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I've spent some time looking for a guide on how to decide how to store data and functions in a python class. I should point out that I am new to OOP, so answers such as:

data attributes correspond to “instance variables” in Smalltalk, and to “data members” in C++. (as seen in http://docs.python.org/tutorial/classes.html

leave me scratching my head. I suppose what I'm after is a primer on OOP targeted to python programmers. I would hope that the guide/primer would also include some sort of glossary, or definitions, so after reading I would be able to speak intelligently about the different types of variables available. I want to understand the thought processes behind deciding when to use the forms of a, b, c, and d in the following code.

class MyClass(object):
    a = 0

    def __init__(self):
        b = 0
        self.c = 0
        self.__d = 0

    def __getd(self):
        return self.__d

    d = property(__getd, None, None, None)
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3 Answers 3

up vote 2 down vote accepted

a, b, and c show different scopes of variables. Meaning, these variables have a different visibility and environment in which they are valid.

At first, you need to understand the difference between a class and an object. A class is a vehicle to describe some generic behavior. An object is then created based on that class. The objects "inherits" all the methods of the class and can define variables which are bound to the object. The idea is that objects encapsulate some data and the required behavior to work on that data. This is the main difference to procedural programming, where modules just define the behavior , but not the data.

c is now such a instance variable, meaning a variable which lives in the scope of an instance of MyClass. self is always a reference to the current object instance the current code is run under. Technically, __d works the same as c and has the same scope. The difference here is that it is a convention in Python that variables and methods starting with two underscores are to be considered private are are not to be used by code outside of the class. This is required because Python doesn't have a way to define truely private or proteted methods and variables as many other languages do.

b is a simple variable which is only valid inside the __init__ method. If the execution leaves the __init__ method, the b variable is going to be garbage collected and is not accessible anymore while c and __d are still valid. Note that b it is not prepended with self.

Now a is defined directly on the class. That makes it a so called class variable. Typically, it is used to store static data. This variable is the same on all instances of the MyClass class.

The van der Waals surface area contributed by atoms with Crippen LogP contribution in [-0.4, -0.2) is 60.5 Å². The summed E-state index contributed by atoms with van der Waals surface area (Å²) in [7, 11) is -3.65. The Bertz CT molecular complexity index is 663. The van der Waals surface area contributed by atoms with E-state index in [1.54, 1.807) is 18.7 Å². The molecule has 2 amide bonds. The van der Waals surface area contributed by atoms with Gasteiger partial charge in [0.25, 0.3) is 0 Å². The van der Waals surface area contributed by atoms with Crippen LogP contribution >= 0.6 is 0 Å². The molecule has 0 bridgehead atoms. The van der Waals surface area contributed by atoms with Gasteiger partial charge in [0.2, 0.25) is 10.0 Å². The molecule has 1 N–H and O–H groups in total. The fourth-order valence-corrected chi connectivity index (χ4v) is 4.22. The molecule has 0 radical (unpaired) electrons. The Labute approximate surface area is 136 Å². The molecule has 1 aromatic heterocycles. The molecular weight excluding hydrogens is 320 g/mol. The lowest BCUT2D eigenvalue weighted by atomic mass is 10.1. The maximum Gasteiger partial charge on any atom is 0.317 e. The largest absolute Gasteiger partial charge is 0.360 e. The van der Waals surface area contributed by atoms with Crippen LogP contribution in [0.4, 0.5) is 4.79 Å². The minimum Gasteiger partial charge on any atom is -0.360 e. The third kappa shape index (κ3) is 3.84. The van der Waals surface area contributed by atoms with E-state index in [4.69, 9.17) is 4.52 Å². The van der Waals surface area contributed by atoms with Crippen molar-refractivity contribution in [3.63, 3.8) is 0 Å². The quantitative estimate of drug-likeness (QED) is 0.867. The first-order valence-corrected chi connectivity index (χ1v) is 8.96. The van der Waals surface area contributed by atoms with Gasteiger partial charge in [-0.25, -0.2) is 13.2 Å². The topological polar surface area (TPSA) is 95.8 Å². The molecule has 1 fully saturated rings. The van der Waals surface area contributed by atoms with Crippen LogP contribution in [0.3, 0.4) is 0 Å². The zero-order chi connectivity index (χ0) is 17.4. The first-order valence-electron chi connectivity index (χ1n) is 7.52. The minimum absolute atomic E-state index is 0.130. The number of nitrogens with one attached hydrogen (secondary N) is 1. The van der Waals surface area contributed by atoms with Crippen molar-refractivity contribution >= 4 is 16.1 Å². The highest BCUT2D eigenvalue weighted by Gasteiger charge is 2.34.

Note that this description is a bit simplified and omits things like metaclasses and the difference between functions and bound methods, but you get the idea...

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  1. a. is for variables shared by all instances of MyClass
  2. b. is for a variable that will exist only within the init function.
  3. c. is for an attribute of the specific MyClass instance, and is part of the external interface of MyClass (i.e. don't be surprised if some other programmer mucks around with this variable). The disadvantage of using "c", is that it reduces your flexibility to make changes to MyClass (at some point, someone is probably going to rely on the fact that "c" exists and does certain things, so if you decide to reorganize your class, you will need to be prepared to keep "c" around forever).
  4. __d. is for an attribute of the specific MyClass instance, and is part of the internal implementation of MyClass; it can be assumed that only the code of MyClass will read/write this attribute.
  5. d. Makes __d look in many ways like c. However, the advantage of using d with __d is that if, for example, d() can be computed from some other attribute it would be possible to eliminate the additional storage of __d. Also, you ensure that this is only read externally, not written externally.
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A newbie-friendly online book which is widely-recommended is Dive into Python See Chapter 5 especially.

As to your questions:

  • a is a class variable (identical for all objects of that class.)
  • b is a local (temporary) variable not related to the class. Assigning to it inside the __init__() method might make you think it persists after the __init__() call, but it doesn't. You might think that b could refer to a global (as it would in other languages), but in Python when scope is not explicitly specified and there is no global b statement in effect, a variable refers to the innermost scope.

  • c,d are instance variables (each object can have different values); and their different semantics mean:

  • c is an ordinary instance variable which can be read or written as object.c (the class doesn't define a getter or setter for it)
  • __d is a private variable, read-only, and intended to be accessed through the getter function getd() ; its property line shows you it has no setter setd() hence cannot be changed. The double-underscore prefix __ signifies it is internal and not intended to be accessed by anything outside the class.
  • d is a property which allows (readonly) access to __d, but as Michael points out without needing storage for an extra variable, and it can be computed dynamically when getd() is called.
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